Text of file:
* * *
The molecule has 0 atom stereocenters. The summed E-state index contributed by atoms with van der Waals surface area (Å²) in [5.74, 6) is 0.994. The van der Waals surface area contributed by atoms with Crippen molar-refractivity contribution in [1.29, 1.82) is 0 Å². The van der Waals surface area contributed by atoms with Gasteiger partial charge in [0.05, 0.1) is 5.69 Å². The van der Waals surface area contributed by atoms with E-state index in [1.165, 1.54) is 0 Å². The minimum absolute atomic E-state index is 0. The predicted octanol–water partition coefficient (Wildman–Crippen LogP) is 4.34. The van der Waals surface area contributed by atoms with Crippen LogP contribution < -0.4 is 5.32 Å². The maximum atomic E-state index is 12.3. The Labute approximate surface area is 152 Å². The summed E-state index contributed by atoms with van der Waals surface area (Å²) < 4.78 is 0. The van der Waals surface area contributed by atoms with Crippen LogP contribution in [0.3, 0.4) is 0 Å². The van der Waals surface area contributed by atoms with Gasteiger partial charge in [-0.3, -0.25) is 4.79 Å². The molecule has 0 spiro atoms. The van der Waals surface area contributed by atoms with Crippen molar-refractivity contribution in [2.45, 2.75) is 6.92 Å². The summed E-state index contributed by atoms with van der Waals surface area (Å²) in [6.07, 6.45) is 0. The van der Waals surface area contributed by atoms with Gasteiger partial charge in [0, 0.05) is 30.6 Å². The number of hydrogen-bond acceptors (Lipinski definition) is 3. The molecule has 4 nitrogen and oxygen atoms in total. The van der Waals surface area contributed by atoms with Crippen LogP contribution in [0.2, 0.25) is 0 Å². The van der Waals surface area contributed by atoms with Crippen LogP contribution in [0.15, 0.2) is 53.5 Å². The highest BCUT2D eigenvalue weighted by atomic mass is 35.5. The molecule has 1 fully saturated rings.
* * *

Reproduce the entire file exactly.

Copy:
The molecule has 0 atom stereocenters. The summed E-state index contributed by atoms with van der Waals surface area (Å²) in [5.74, 6) is 0.994. The van der Waals surface area contributed by atoms with Crippen molar-refractivity contribution in [1.29, 1.82) is 0 Å². The van der Waals surface area contributed by atoms with Gasteiger partial charge in [0.05, 0.1) is 5.69 Å². The van der Waals surface area contributed by atoms with E-state index in [1.165, 1.54) is 0 Å². The minimum absolute atomic E-state index is 0. The predicted octanol–water partition coefficient (Wildman–Crippen LogP) is 4.34. The van der Waals surface area contributed by atoms with Crippen LogP contribution < -0.4 is 5.32 Å². The maximum atomic E-state index is 12.3. The Labute approximate surface area is 152 Å². The summed E-state index contributed by atoms with van der Waals surface area (Å²) < 4.78 is 0. The van der Waals surface area contributed by atoms with Crippen LogP contribution in [0.3, 0.4) is 0 Å². The van der Waals surface area contributed by atoms with Gasteiger partial charge in [-0.3, -0.25) is 4.79 Å². The molecule has 0 spiro atoms. The van der Waals surface area contributed by atoms with Crippen molar-refractivity contribution in [2.45, 2.75) is 6.92 Å². The summed E-state index contributed by atoms with van der Waals surface area (Å²) in [6.07, 6.45) is 0. The van der Waals surface area contributed by atoms with Gasteiger partial charge in [0, 0.05) is 30.6 Å². The number of hydrogen-bond acceptors (Lipinski definition) is 3. The molecule has 4 nitrogen and oxygen atoms in total. The van der Waals surface area contributed by atoms with Crippen LogP contribution in [0.2, 0.25) is 0 Å². The van der Waals surface area contributed by atoms with Crippen LogP contribution in [0.15, 0.2) is 53.5 Å². The highest BCUT2D eigenvalue weighted by atomic mass is 35.5. The molecule has 1 fully saturated rings.